Wisconsin School of Business faculty members achieve global recognition for their groundbreaking research. Read about their findings, which provide answers to important questions and deliver key business insights.

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COVID-19 and Financial Reporting: 5 Things to Know

June 4, 2020

As the upheaval brought on by the coronavirus continues, the fallout has affected how accounting firms carry out financial statement audits, as well as how companies manage taxes, asset valuation, loan loss reserves, and more. WSB's Dan Wangerin shares five things to know about COVID-19 and financial reporting.

What Sparked Your Research Idea? WSB Faculty Respond

February 27, 2020

“I’d say research ideas are inspired by curiosity. And then curiosity takes you places," says Fabio Gaertner as he talks about his work with CEO compensation. Four Wisconsin School of Business faculty share the process that comes long before publication.

A headshot of Dmitry Orlov, assistant professor of finance

New WSB Faculty: Meet Dmitry Orlov, Assistant Professor of Finance

November 15, 2019

Dmitry Orlov, new assistant professor of finance, shares his thoughts on joining WSB and the University of Wisconsin–Madison community.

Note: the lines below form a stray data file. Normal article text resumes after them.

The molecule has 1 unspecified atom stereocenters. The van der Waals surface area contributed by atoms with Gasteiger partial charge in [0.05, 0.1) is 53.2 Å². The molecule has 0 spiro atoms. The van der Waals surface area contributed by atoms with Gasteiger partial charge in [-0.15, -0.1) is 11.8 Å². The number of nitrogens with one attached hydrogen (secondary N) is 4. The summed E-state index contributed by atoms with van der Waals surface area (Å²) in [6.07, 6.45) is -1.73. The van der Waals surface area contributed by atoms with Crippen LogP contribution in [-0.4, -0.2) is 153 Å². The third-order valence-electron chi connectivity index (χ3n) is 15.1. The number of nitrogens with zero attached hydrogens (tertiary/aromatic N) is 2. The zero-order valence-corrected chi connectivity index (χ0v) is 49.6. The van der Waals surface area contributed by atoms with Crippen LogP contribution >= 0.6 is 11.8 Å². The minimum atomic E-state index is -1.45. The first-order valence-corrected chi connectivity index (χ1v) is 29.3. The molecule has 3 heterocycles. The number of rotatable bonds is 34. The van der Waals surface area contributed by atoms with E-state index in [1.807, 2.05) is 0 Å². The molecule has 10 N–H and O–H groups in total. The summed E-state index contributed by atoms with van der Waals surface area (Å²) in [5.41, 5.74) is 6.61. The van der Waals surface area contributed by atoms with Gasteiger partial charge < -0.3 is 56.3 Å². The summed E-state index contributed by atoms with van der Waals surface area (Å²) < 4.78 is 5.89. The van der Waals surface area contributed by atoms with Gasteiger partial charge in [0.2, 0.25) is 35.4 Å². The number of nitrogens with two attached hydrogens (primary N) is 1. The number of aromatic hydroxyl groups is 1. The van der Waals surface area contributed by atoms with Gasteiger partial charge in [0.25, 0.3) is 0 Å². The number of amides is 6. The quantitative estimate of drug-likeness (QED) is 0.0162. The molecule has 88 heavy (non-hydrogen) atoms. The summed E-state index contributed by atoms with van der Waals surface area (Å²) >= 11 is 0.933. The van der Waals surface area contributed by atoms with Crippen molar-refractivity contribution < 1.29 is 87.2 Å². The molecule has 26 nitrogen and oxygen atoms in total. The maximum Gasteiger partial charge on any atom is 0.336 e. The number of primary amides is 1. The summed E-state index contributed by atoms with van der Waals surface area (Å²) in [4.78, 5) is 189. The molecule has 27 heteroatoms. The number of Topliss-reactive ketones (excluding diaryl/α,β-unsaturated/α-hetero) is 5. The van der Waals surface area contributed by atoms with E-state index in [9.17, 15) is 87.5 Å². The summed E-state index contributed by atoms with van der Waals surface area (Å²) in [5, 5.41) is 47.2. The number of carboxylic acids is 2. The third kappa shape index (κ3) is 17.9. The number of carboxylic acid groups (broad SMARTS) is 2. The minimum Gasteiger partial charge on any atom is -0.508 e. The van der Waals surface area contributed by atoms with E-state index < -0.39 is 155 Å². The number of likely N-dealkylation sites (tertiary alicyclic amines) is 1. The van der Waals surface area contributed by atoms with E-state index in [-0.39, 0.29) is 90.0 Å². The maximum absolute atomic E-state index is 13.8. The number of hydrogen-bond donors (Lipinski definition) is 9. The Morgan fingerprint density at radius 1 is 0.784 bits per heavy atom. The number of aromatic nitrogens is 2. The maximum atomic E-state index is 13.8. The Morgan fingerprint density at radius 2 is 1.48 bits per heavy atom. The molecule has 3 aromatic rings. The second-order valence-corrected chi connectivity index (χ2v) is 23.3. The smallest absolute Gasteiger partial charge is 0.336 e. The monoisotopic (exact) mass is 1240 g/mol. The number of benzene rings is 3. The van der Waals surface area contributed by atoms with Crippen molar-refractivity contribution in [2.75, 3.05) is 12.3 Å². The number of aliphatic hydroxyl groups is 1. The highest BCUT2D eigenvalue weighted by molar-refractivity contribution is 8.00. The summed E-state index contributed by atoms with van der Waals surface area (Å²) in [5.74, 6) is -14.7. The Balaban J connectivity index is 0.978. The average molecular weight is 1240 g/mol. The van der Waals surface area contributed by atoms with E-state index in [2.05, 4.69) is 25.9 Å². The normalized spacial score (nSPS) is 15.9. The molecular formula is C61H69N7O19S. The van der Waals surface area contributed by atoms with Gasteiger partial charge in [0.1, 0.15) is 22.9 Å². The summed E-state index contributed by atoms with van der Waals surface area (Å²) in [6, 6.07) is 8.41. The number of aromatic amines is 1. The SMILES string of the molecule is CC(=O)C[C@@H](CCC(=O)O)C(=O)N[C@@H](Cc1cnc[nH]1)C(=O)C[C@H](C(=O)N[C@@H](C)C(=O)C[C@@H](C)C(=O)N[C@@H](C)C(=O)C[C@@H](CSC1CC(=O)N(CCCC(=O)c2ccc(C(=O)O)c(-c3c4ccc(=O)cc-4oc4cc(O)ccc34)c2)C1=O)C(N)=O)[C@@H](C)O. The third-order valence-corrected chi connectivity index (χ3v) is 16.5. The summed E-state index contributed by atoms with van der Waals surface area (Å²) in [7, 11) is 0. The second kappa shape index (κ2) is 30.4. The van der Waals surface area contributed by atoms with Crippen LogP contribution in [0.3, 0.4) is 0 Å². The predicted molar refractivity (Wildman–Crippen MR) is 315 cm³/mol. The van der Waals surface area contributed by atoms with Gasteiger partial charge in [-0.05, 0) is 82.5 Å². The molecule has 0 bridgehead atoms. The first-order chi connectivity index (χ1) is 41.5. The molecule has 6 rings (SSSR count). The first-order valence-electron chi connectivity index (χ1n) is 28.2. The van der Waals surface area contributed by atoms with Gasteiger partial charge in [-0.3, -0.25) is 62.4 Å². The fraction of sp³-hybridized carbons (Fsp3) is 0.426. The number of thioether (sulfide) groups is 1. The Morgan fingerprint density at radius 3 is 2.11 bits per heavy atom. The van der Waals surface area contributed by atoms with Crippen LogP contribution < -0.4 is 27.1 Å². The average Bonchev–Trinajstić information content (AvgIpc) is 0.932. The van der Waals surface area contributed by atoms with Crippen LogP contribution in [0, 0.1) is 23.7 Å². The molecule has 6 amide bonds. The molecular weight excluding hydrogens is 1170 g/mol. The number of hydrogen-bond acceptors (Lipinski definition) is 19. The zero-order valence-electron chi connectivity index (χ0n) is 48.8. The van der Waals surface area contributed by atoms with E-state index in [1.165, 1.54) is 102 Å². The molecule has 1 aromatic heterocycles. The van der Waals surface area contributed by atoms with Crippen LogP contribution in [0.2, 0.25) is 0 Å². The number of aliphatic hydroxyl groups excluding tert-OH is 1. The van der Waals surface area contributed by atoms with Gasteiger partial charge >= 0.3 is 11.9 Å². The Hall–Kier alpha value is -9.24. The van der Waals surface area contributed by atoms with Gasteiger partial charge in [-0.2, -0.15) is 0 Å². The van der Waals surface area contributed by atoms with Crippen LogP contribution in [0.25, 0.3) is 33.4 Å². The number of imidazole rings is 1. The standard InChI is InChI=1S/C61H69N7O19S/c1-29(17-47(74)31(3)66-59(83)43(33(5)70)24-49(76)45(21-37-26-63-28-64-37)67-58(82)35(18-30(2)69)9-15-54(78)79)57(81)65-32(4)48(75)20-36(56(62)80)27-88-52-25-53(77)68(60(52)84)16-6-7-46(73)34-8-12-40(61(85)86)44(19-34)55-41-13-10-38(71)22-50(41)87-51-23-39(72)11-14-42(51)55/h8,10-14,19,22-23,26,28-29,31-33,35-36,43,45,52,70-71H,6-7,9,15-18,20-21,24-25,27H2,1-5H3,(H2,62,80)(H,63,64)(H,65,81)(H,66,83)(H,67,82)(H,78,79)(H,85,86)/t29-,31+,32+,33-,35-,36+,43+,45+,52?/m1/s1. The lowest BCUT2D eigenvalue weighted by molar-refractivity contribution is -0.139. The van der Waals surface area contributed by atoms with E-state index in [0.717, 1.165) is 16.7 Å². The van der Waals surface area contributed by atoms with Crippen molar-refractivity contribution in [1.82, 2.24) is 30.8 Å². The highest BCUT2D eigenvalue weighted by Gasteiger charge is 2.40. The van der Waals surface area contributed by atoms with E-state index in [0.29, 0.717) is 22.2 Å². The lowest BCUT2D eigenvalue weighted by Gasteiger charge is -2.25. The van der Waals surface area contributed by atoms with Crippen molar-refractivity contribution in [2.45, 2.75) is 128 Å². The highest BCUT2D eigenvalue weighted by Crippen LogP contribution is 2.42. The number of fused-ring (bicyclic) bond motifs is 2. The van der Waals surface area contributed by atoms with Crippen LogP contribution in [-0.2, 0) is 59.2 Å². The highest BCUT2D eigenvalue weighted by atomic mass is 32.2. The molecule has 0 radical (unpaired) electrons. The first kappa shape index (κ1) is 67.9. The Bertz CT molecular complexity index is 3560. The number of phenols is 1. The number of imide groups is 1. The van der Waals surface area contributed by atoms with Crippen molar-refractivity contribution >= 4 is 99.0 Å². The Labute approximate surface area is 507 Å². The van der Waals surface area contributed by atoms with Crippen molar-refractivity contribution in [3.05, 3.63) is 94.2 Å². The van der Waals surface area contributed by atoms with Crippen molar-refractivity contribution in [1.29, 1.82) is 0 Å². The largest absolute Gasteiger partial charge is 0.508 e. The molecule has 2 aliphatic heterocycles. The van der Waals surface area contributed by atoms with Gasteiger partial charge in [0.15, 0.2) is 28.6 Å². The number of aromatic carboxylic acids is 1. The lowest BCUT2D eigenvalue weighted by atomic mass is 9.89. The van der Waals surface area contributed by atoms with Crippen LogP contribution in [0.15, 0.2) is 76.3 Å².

Fee Regulation for Financial Advisors: How Will It Affect Clients?

September 13, 2019

Does fee regulation for financial advisors have any real impact on the welfare of their clients? Associate Professor Briana Chang explains.

UW-Madison crest on a brick wall

Why Accounting and Tax Are Important Considerations in M&A Transactions

September 11, 2019

From due diligence failure to trade-offs between tax and financial reporting benefits, Associate Professor Daniel Wangerin explains some of the key takeaways from his research on accounting, tax, and M&A transactions.

UW-Madison crest on a brick wall

Will Tangible Rewards Make Your Employees Work Harder? It Depends

June 18, 2019

Advocates often claim that tangible rewards—vouchers, merchandise, gift cards—are more effective employee motivators than cash. Associate Professor Willie Choi tests this theory using the three most commonly cited differences between tangible and cash rewards, and explains why the former isn’t a surefire way to keep employee motivation soaring.

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